What was frequently confused as burnout in previous years has recently been accurately identified as moral injury for nurses.
Burnout, an occupational phenomenon (not a medical condition), results from chronic workplace stress, is characterized by feelings of exhaustion, increased mental distancing from one’s work or cynicism about work, and reduced professional efficacy.
Moral injury, however, has been described as a deep soul wound that occurs when a person feels they must take actions, or witness actions, that violate their deeply held moral beliefs. The term describes the challenges of simultaneously knowing what care patients need but being unable to provide it due to constraints beyond a caregiver’s control.
As nurses navigate the dynamic policies and procedures of healthcare in an already high-stress environment, correctly recognizing their challenges and struggles is often difficult, yet extremely important. While we’ve long understood the physical toll a 12-hour shift can have on nurses, understanding emotional impacts and their effects on the nursing workforce has been less appreciated.
How nurses experience moral injury
Nurses enter the healthcare industry with an internal yearning to care for others. Having an in-depth knowledge about patient care and being unable to ensure that patients receive quality care creates a moral conflict. You may feel a distressing disconnection between the values that led you into your profession in the first place and the compromises you must make from day to day. This is only exacerbated as financial and regulatory imperatives and inadequate care models shift focus away from the vital patient-clinician relationship.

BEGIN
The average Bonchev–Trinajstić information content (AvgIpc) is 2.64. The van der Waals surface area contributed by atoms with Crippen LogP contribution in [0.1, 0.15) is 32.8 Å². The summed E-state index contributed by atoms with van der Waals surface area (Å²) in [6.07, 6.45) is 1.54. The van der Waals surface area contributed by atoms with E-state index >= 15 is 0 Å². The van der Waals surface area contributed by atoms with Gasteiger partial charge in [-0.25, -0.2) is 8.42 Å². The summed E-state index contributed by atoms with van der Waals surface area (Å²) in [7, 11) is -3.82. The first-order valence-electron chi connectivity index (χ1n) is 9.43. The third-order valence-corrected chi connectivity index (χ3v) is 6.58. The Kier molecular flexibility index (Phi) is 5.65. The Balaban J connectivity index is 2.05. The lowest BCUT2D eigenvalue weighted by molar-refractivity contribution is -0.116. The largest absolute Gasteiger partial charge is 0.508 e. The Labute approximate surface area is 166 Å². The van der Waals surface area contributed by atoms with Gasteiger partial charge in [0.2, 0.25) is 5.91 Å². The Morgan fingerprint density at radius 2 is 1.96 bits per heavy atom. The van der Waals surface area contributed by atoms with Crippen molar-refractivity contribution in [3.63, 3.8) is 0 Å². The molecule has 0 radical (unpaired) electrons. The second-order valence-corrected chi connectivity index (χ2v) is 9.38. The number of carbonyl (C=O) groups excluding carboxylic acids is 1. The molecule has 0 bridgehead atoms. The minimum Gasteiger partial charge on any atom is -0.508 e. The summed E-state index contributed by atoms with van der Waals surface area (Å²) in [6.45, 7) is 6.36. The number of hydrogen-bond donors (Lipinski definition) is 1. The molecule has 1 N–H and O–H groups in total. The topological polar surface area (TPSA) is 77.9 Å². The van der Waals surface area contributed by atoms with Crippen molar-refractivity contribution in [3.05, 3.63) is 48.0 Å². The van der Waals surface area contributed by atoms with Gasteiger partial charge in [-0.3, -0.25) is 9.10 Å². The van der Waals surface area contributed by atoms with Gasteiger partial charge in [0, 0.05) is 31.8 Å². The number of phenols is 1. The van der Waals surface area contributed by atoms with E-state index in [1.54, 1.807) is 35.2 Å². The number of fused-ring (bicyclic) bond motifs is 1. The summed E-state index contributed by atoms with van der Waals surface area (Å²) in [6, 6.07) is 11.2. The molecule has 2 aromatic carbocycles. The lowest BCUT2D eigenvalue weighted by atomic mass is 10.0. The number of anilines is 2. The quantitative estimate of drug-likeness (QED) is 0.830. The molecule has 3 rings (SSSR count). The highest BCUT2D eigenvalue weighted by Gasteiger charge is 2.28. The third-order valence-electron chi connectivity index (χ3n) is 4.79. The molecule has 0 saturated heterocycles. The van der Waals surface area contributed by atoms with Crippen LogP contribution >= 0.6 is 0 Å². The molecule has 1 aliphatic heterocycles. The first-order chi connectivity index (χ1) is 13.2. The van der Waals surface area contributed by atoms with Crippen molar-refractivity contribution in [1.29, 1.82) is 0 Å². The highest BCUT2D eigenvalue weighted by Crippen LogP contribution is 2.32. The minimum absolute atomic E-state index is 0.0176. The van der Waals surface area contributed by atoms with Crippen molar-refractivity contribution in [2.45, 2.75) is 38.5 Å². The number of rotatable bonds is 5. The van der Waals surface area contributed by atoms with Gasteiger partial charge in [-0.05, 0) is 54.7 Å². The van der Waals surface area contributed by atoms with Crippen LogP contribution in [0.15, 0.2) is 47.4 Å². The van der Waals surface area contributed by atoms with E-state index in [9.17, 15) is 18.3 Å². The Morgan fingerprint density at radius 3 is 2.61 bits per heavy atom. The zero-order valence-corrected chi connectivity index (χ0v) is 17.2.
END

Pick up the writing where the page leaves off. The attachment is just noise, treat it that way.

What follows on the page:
Feelings associated with moral injury might include:
Moral injury during COVID-19
Understanding the difference between burnout and moral injury is important, as using different terminology reframes the problem and the solutions. Burnout is a series of events often characterized by physical symptoms of emotional exhaustion and chronic stress, depersonalization, and reduced personal accomplishment. Burnout has been discussed in the healthcare industry for many years.
However, moral injury differs significantly and is more aligned with the post-traumatic stress disorder symptoms (PTSD) observed in soldiers following battle. Moral injury became more prevalent in nurses during the COVID-19 pandemic where nurses experienced extreme conditions that compromised the quality of patient care.
While moral injury is not a new issue in healthcare, the COVID-19 pandemic increased challenges for nurses. During the peaks of the pandemic, nurses were faced with many situations that could prompt feelings of moral injury, such as:
- Increased personal protective equipment (PPE) created an alarming sense of fear in patients, when helping them to remain calm is of the utmost importance.
- Heightened restrictions prevented nurses from comforting patients through physical touch such as hand holding or even wiping away tears or sweat.